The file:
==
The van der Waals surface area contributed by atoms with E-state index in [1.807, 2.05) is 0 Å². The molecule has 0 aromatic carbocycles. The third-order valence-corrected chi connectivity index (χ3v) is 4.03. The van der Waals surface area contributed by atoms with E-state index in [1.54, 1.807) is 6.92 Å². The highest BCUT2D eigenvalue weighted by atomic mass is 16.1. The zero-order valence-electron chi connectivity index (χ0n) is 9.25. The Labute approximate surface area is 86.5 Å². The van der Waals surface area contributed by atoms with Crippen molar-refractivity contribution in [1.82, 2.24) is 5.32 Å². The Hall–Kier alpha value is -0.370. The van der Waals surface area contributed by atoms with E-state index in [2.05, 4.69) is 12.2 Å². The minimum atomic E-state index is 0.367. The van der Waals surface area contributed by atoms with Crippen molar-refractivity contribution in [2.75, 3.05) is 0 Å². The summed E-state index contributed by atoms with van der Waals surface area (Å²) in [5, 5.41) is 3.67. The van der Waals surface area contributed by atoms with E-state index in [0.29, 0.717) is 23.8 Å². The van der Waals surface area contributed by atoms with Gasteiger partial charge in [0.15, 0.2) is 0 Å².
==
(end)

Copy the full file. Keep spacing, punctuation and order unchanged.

The van der Waals surface area contributed by atoms with E-state index in [1.807, 2.05) is 0 Å². The molecule has 0 aromatic carbocycles. The third-order valence-corrected chi connectivity index (χ3v) is 4.03. The van der Waals surface area contributed by atoms with E-state index in [1.54, 1.807) is 6.92 Å². The highest BCUT2D eigenvalue weighted by atomic mass is 16.1. The zero-order valence-electron chi connectivity index (χ0n) is 9.25. The Labute approximate surface area is 86.5 Å². The van der Waals surface area contributed by atoms with Crippen molar-refractivity contribution in [1.82, 2.24) is 5.32 Å². The Hall–Kier alpha value is -0.370. The van der Waals surface area contributed by atoms with E-state index in [2.05, 4.69) is 12.2 Å². The minimum atomic E-state index is 0.367. The van der Waals surface area contributed by atoms with Crippen molar-refractivity contribution in [2.75, 3.05) is 0 Å². The summed E-state index contributed by atoms with van der Waals surface area (Å²) in [5, 5.41) is 3.67. The van der Waals surface area contributed by atoms with E-state index in [0.29, 0.717) is 23.8 Å². The van der Waals surface area contributed by atoms with Gasteiger partial charge in [0.15, 0.2) is 0 Å².